McDonald writes in the letter that he is “concerned” that he has yet to hear anything further from the Department of Defence or the Prime Minister’s Office since the military declined to bring charges.

Defence Minister Harjit Sajjan said in August that he expects McDonald to remain on leave while the government “review(s) this situation.”

Read more:
Military police will not charge Adm. Art McDonald after sexual misconduct probe

That was in response to a statement from McDonald’s lawyers that claimed he would be returning to his post as chief of the defence staff, while also claiming their client had been exonerated.

Military and political sources have said the lack of criminal charges against McDonald has not removed concerns about whether he has the moral authority to lead the military.

Global News learned in August that the Canadian Forces National Investigation Service interviewed dozens of people as part of the probe into the allegation, but were unable to determine an agreed upon set of facts, as many of those interviewed claimed to have been drunk at the time of the alleged sexual assault.

The Department of National Defence said at the time that its investigation “did not reveal evidence to support the laying of charges under either the Code of Service Discipline or the Criminal Code of Canada.”

The woman behind the allegation told Global News then that the decision left her feeling like she’d been “punched in the stomach.”

“I am not surprised as this was exactly why I was reluctant to come forward and why most survivors don’t come forward. It’s not worth it. I feel a little like I’ve gone through hell for nothing,” said Navy Lt. Heather Macdonald, a navy combat systems engineer who has served for 16 years.


Click to play video: 'IN HER WORDS: The woman behind the Adm. McDonald allegation tells her story Pt. 1'



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IN HER WORDS: The woman behind the Adm. McDonald allegation tells her story Pt. 1


IN HER WORDS: The woman behind the Adm. McDonald allegation tells her story Pt. 1 – Mar 28, 2021

Macdonald has previously said details of her allegation had been leaked to media without her consent, and she told Global News in March she did not want to share those details publicly out of respect for the due process owed to both her and McDonald as the probe played out.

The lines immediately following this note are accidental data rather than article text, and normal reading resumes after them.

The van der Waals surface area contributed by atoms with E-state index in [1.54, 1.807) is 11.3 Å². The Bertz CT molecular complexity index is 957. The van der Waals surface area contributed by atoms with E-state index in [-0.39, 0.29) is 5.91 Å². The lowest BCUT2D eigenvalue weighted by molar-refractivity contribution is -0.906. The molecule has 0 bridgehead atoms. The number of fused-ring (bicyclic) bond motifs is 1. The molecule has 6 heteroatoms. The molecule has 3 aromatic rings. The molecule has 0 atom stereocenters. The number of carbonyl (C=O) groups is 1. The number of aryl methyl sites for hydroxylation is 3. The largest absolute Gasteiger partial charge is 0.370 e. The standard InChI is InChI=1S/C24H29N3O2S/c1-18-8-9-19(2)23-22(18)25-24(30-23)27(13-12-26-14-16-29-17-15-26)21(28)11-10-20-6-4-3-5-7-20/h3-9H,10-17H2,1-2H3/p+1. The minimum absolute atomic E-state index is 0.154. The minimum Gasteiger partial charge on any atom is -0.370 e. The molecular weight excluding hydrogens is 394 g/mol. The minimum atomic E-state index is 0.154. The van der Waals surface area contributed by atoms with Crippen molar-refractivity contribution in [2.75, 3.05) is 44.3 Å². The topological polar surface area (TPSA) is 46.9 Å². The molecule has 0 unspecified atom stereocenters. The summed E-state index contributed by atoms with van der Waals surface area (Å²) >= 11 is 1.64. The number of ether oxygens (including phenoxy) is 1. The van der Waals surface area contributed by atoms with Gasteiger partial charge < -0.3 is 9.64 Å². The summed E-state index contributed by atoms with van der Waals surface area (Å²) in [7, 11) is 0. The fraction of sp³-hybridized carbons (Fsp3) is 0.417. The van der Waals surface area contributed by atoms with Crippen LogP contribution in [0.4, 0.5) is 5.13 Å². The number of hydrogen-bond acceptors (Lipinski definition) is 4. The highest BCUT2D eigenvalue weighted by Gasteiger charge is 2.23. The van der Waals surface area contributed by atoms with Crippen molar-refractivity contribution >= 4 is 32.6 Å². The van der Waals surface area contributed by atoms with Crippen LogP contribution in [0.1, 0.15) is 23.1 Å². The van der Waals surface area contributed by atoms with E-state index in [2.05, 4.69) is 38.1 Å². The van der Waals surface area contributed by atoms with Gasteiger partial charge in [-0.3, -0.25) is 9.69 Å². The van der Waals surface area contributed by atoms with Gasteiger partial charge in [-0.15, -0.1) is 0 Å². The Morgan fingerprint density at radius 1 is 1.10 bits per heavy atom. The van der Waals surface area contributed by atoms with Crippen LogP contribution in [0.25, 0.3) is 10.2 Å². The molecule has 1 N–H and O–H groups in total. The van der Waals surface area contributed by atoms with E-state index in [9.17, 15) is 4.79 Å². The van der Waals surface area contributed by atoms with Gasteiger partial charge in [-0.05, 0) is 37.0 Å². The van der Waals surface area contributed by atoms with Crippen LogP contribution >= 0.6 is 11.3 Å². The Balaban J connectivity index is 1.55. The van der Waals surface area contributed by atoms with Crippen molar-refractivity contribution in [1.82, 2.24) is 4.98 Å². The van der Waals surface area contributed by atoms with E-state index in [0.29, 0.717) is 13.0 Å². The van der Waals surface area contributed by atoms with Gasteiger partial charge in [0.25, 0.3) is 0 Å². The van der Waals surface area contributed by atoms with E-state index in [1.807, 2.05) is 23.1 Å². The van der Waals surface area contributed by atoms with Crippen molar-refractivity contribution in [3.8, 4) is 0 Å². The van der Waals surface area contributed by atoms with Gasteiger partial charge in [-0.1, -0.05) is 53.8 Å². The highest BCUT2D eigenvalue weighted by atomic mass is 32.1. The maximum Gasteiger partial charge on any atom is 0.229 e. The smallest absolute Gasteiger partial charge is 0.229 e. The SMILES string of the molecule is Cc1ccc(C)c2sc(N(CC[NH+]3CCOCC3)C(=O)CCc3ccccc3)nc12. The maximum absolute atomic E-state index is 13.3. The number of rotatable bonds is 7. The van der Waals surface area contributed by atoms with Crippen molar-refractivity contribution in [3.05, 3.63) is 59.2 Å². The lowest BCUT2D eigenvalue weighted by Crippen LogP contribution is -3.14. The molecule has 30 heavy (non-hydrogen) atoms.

She granted Global News permission to share the details of her allegation publicly, which she said pertained to unwanted touching on board HMCS Montreal in July 2010, when the ship was docked in Nuuk, Greenland.

During a party with allied military on board the ship, Macdonald alleges McDonald shoved the face of the ship captain into her breasts after a button on her shirt popped open.

McDonald was task force commander at the time of a group made up of warships from the U.S., Denmark and Canada. The captain was Macdonald’s commanding officer.

In his letter, McDonald denies the allegation against him, and adds that media reports were “often replete with hurtful sensationalism, innuendo, and inaccurate characterizations.”


Click to play video: 'IN HER WORDS: The woman behind the Adm. McDonald allegation tells her story Pt. 2'



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IN HER WORDS: The woman behind the Adm. McDonald allegation tells her story Pt. 2


IN HER WORDS: The woman behind the Adm. McDonald allegation tells her story Pt. 2 – Mar 28, 2021

Multiple senior leaders including McDonald’s predecessor, now-retired Gen. Jonathan Vance, stand accused of sexual misconduct and inappropriate behaviour in what experts have described as an institutional “crisis” for the military.

Vance denies all allegations of inappropriate behaviour first reported by Global News on Feb. 2.

In the months since, the military sexual misconduct crisis has sparked twin parliamentary committee probes that heard blistering testimony about both the government’s handling of sexual misconduct allegations as well as the systemic problems in the military that have allowed it to continue.

Witnesses who have testified during those parliamentary committee probes this spring warned repeatedly that women and men who come forward with allegations of sexual misconduct in the Canadian Forces frequently face retaliation from superiors and peers.

—With files from Amanda Connolly and Marc-André Cossette

© 2021 Global News, a division of Corus Entertainment Inc.